The iguana is a strange looking creature. Half of this lizard’s length is taken up by a whip-like tail. It’s a highly adaptable animal, and iguanas can be found in a range of environments, from cold oceans to rainforests to hot desert environments. (Apparently iguana soup also makes men more virile.)
This iguana-like adaptability and tenacity is exactly what a successful Opposition needs to knock off one of the longest serving NSW State governments. A Queen’s Birthday long weekend is a long time in State politics, and staff at the Iguanas Waterfront Bar on the NSW Central Coast have provided the NSW Liberal Opposition and their Federal counterparts with an excellent opportunity to land some fatal blows to the Iemma Government.
Whichever way you look at it, the incident on Friday night involving Education Minister (and NSW ALP Right heavy) John Della Bosca and his wife Federal Labor MP for the Central Coast seat of Robertson, Belinda Neal doesn’t look pretty for the Labor Party in NSW.
In addition to assisting the Minister for Finance, Della Bosca is also supposed to be Minister for Industrial Relations and for the Central Coast. If media reports and statutory declarations prepared by Iguanas’ employees are correct, Della Bosca’s drunken disrespect (and subsequent bullying) of staff shows little regard to Central Coast workers.
Della Bosca’s friend, a co-owner of the bar, has apparently withdrawn the Iguanas Bar complaint against him. On that basis, Premier Iemma is standing by his Minister. Why would an employer contradict the sworn statements of so many employees? Especially when their statements are corroborated by at least one patron?
One could argue that Iemma is effectively suggesting that the Iguanas Bar employees have committed an offence under the Oaths Act 1900 (NSW) by providing false stat decs.
Belinda Neal doesn’t look much better. In her maiden speech, delivered in February this year, Neal speaks of her pride in the Australian voters who "rejected the exploitation of workers and embraced a fairer relationship between employees and employers". Her alleged threatening of the establishment’s liquor licence shows plenty of the "self-seeking opportunism" she claims Aussie voters rejected.
(In a further round of stat decs, Neal’s friend has now signed one swearing that the Federal MP doesn’t swear.)
In Neal’s defence, hubby Della Bosca remarks that claims she threatened the club’s liquor licence represent jurisdictional confusion: "That is a ridiculous argument. She is a Federal member of Parliament … She said nothing of the sort". With respect, that’s a ridiculous defence.
The NSW Liberal and National Parties need to be screaming about this from the rooftops. They need to hammer home the message that the Iemma Government has become arrogant and out-of-touch with ordinary voters, its ministers behaving more like mafia bosses.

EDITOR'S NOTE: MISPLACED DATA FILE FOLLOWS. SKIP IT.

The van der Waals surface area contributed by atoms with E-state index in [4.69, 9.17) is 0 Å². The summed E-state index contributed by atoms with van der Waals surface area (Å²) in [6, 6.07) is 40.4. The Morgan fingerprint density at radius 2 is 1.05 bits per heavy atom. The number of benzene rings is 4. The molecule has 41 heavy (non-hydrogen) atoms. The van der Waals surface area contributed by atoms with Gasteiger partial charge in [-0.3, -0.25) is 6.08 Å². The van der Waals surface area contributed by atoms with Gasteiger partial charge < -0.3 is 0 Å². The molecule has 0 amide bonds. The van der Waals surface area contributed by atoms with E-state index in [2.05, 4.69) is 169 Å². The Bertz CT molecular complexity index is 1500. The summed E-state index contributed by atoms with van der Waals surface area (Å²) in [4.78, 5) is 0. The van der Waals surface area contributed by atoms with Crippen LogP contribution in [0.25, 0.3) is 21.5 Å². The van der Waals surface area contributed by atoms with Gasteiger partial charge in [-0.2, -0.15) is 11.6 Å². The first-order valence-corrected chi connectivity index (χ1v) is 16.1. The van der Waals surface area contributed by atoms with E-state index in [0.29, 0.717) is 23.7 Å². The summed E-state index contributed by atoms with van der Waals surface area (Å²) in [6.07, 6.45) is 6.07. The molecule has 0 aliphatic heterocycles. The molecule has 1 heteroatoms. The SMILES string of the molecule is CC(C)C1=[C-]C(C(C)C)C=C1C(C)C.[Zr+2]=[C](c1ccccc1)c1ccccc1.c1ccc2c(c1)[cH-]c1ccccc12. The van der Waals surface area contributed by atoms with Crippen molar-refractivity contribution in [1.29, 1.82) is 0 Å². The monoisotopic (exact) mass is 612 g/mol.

Back in 1995, in the months leading up to the demise of the Fahey Liberal government, stuff far less sordid and scandalous was used effectively by then opposition leader Bob Carr and his campaign director (ironically John Della Bosca). They provided plenty of running commentary to journos when a Liberal police minister was forced to resign after allegations of sexual harassment were made by his staff.
These were allegations. I can’t recall if they were ever proven or if the minister was convicted in the manner in which a former minister of the Iemma Government was convicted for far more serious offences. (Ironically, he too was from the NSW Central Coast.)
But are the Liberals scoring any punches? All we’ve heard thus far is Opposition leader Barry O’Farrell (or "Fatty O’Barrell" as he used to be known before his weight loss strategies showed more success than mine) cautiously calling for Della Bosca to be sacked for driving without a licence on the night of the incident. He also wants some kind of inquiry.
Federal Opposition Leader Brendan Nelson is showing slightly more muscle: "Belinda Neal as the member for Robertson actually sought to use her parliamentary position to intimidate workers at the night club, and further to that, we understand that to threaten the licensing and other arrangements at the club … Now, this is an abuse of power, it’s the ugliest form of abuse of power by a parliamentarian. Belinda Neal is meeting the description of an ugly bully."
But O’Farrell can’t rely on Nelson to be fighting his battles for him. Why he is treading so cautiously thus far is beyond me. This whole incident is an absolute political gift, and O’Farrell seems to be prevaricating and hesitating. He should be going in for the kill.
And what about his shadow ministers? Why haven’t we heard a peep from them?
What should be a nervous moment for Morris Iemma’s Government has suddenly turned into a test of Barry O’Farrell’s leadership. Quite frankly, if the NSW State Opposition doesn’t grab this opportunity, if they drop even this simple catch, they simply don’t deserve to be in government.
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